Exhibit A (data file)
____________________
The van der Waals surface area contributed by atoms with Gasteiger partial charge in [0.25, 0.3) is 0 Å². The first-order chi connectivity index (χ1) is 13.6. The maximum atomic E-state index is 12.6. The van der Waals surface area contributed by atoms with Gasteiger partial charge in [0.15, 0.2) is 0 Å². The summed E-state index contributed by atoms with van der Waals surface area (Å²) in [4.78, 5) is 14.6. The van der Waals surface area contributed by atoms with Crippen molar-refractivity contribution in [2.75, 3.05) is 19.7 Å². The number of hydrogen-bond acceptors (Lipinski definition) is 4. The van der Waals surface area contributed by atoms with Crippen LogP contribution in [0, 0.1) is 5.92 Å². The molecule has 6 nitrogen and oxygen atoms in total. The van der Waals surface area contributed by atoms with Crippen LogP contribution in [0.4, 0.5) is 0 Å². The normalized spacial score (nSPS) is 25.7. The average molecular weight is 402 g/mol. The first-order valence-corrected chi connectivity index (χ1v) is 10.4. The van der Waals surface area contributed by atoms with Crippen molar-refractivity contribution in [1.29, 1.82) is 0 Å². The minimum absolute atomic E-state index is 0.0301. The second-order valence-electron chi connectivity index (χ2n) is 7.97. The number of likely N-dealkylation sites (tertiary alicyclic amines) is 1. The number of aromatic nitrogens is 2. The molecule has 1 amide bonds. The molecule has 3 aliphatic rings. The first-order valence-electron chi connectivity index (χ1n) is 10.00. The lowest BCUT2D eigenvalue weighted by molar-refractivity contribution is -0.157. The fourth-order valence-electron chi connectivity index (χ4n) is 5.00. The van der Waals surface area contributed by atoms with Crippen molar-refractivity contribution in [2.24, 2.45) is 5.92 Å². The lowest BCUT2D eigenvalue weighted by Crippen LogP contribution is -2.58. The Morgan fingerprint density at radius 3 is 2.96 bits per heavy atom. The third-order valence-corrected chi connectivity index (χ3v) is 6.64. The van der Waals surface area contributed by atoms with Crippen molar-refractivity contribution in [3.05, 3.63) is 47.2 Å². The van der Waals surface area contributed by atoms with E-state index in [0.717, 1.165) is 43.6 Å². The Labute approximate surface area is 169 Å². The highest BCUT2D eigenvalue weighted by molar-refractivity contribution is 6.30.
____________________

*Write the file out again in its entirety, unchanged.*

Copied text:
The van der Waals surface area contributed by atoms with Gasteiger partial charge in [0.25, 0.3) is 0 Å². The first-order chi connectivity index (χ1) is 13.6. The maximum atomic E-state index is 12.6. The van der Waals surface area contributed by atoms with Gasteiger partial charge in [0.15, 0.2) is 0 Å². The summed E-state index contributed by atoms with van der Waals surface area (Å²) in [4.78, 5) is 14.6. The van der Waals surface area contributed by atoms with Crippen molar-refractivity contribution in [2.75, 3.05) is 19.7 Å². The number of hydrogen-bond acceptors (Lipinski definition) is 4. The van der Waals surface area contributed by atoms with Crippen LogP contribution in [0, 0.1) is 5.92 Å². The molecule has 6 nitrogen and oxygen atoms in total. The van der Waals surface area contributed by atoms with Crippen LogP contribution in [0.4, 0.5) is 0 Å². The normalized spacial score (nSPS) is 25.7. The average molecular weight is 402 g/mol. The first-order valence-corrected chi connectivity index (χ1v) is 10.4. The van der Waals surface area contributed by atoms with Crippen molar-refractivity contribution in [1.29, 1.82) is 0 Å². The minimum absolute atomic E-state index is 0.0301. The second-order valence-electron chi connectivity index (χ2n) is 7.97. The number of likely N-dealkylation sites (tertiary alicyclic amines) is 1. The number of aromatic nitrogens is 2. The molecule has 1 amide bonds. The molecule has 3 aliphatic rings. The first-order valence-electron chi connectivity index (χ1n) is 10.00. The lowest BCUT2D eigenvalue weighted by molar-refractivity contribution is -0.157. The fourth-order valence-electron chi connectivity index (χ4n) is 5.00. The van der Waals surface area contributed by atoms with Crippen molar-refractivity contribution in [2.24, 2.45) is 5.92 Å². The lowest BCUT2D eigenvalue weighted by Crippen LogP contribution is -2.58. The Morgan fingerprint density at radius 3 is 2.96 bits per heavy atom. The third-order valence-corrected chi connectivity index (χ3v) is 6.64. The van der Waals surface area contributed by atoms with Crippen molar-refractivity contribution in [3.05, 3.63) is 47.2 Å². The van der Waals surface area contributed by atoms with E-state index in [0.717, 1.165) is 43.6 Å². The Labute approximate surface area is 169 Å². The highest BCUT2D eigenvalue weighted by molar-refractivity contribution is 6.30.